https://doi.org/10.1371/journal.pcbi.1005960.s001

(TIF)

S2 Fig. ETAs of two different cells.

ETAs for two cells (red and black) from S1 Fig, and for a Poisson event-train with the same number of events as the red trace. Even though the reliability between the cells of which we show the ETAs is quite low, the ETAs are still very comparable.

https://doi.org/10.1371/journal.pcbi.1005960.s002

(TIF)

S3 Fig. Eigenvalues of the covariance analysis (Fig 8).

https://doi.org/10.1371/journal.pcbi.1005960.s003

(TIF)

S4 Fig. Bias of information calculation.

The same analysis as in Fig 5 repeated 50 times, but using Poisson event-trains with the same number of events as in Fig 5. Error-bars denote standard deviations.

https://doi.org/10.1371/journal.pcbi.1005960.s004

(TIF)

References

  1. 1. Miles R, Wong RKS. Excitatory synaptic interactions between CA3 neurones in the guinea-pig hippocampus. The Journal of Physiology. 1986;373:397–418. pmid:3018233
  2. 2. Gabbiani F, Metzner W, Wessel R, Koch C. From stimulus encoding to feature extraction in weakly electric fish. Nature. 1996;384(6609):564–567. pmid:8955269
  3. 3. Krahe R, Gabbiani F. Burst firing in sensory systems. Nature Reviews Neuroscience. 2004;5(1):13–23. pmid:14661065
  4. 4. Izhikevich EM. Bursting. Scholarpedia. 2006;1(3):1300.
  5. 5. Jahnsen H, Llinás R. Ionic basis for the electro-responsiveness and oscillatory properties of guinea-pig thalamic neurones in vitro. The Journal of Physiology. 1984;349:227–247. pmid:6737293
  6. 6. Williams SR, Tóth TI, Turner JP, Hughes SW, Crunelli V. The ‘window’ component of the low threshold Ca2+ current produces input signal amplification and bistability in cat and rat thalamocortical neurones. The Journal of Physiology. 1997;505(3):689–705. pmid:9457646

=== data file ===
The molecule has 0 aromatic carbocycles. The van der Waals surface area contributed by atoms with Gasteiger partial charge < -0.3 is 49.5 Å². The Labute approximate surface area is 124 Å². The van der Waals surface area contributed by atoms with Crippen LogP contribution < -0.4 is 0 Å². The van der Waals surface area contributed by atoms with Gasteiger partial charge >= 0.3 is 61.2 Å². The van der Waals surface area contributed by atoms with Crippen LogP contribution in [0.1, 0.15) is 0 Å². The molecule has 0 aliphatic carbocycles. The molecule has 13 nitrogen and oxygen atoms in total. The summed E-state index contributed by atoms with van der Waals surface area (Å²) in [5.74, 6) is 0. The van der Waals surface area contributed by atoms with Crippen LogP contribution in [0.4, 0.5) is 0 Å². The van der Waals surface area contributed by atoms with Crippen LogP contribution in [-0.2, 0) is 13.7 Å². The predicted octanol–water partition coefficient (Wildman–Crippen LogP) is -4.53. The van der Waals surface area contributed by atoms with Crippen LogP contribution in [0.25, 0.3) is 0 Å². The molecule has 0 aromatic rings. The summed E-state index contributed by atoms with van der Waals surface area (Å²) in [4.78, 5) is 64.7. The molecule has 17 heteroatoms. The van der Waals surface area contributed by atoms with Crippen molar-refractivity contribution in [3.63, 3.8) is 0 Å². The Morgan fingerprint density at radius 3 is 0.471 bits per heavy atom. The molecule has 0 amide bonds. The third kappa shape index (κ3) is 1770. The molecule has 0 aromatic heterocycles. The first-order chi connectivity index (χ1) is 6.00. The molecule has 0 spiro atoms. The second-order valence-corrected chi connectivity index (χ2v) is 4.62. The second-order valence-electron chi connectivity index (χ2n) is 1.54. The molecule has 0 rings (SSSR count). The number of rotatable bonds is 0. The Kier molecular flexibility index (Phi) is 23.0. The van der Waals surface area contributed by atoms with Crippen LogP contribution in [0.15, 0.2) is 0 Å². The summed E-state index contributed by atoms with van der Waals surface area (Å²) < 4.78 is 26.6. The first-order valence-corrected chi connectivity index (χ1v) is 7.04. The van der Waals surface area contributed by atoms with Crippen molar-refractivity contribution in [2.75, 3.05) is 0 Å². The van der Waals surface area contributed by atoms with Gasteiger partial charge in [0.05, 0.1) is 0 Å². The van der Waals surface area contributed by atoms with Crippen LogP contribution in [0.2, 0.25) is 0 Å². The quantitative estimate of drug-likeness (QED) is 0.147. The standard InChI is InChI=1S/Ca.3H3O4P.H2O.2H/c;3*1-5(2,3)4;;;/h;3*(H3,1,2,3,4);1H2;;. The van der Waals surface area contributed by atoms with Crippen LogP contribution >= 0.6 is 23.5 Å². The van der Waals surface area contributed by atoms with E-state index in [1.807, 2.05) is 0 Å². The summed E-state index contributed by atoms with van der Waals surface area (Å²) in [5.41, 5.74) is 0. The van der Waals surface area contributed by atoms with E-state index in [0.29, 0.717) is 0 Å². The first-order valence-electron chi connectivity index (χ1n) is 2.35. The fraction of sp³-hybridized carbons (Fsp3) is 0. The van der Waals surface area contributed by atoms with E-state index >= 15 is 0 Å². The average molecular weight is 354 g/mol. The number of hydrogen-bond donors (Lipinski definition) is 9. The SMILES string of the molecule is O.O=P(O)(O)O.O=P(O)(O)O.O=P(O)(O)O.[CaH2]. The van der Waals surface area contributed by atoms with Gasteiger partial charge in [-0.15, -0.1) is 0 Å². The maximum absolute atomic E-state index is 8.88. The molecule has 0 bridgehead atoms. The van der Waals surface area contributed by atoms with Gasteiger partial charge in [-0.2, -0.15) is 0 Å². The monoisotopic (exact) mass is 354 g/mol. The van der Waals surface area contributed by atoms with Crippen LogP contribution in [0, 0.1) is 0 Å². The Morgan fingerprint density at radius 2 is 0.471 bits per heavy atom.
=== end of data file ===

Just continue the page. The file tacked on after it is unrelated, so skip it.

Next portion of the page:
7. 7. Steriade M, Llinás R. The functional states of the thalamus and the associated neuronal interplay. Physiological Reviews. 1988;68:649–742. pmid:2839857
  8. 8. Reinagel P, Godwin D, Sherman SM, Koch C. Encoding of visual information by LGN bursts. Journal of Neurophysiology. 1999;81(5):2558–2569. pmid:10322089
  9. 9. Sherman SM. Tonic and burst firing: dual modes of thalamocortical relay. TRENDS in Neurosciences. 2001;24(2):122–126. pmid:11164943
  10. 10. Lisman JE. Bursts as a unit of neural information: making unreliable synapses reliable. TRENDS in Neurosciences. 1997;20(1):38–43. pmid:9004418
  11. 11. Swadlow HA, Gusev AG. The impact of ‘bursting’ thalamic impulses at a neocortical synapse. Nature Neuroscience. 2001;4(4):402–408. pmid:11276231
  12. 12. Destexhe A, Neubig M, Ulrich D, Huguenard JR. Dendritic Low-Threshold Calcium Currents in Thalamic Relay Cells. The Journal of Neuroscience. 1998;18(10):3574–6588. pmid:9570789
  13. 13. Csicsvari J, Hirase H, Czurko A, Buzsáki G. Reliability and state dependence of pyramidal cell-interneuron synapses in the hippocampus: an ensemble approach in the behaving rat. Neuron. 1998;21(1):179–189. pmid:9697862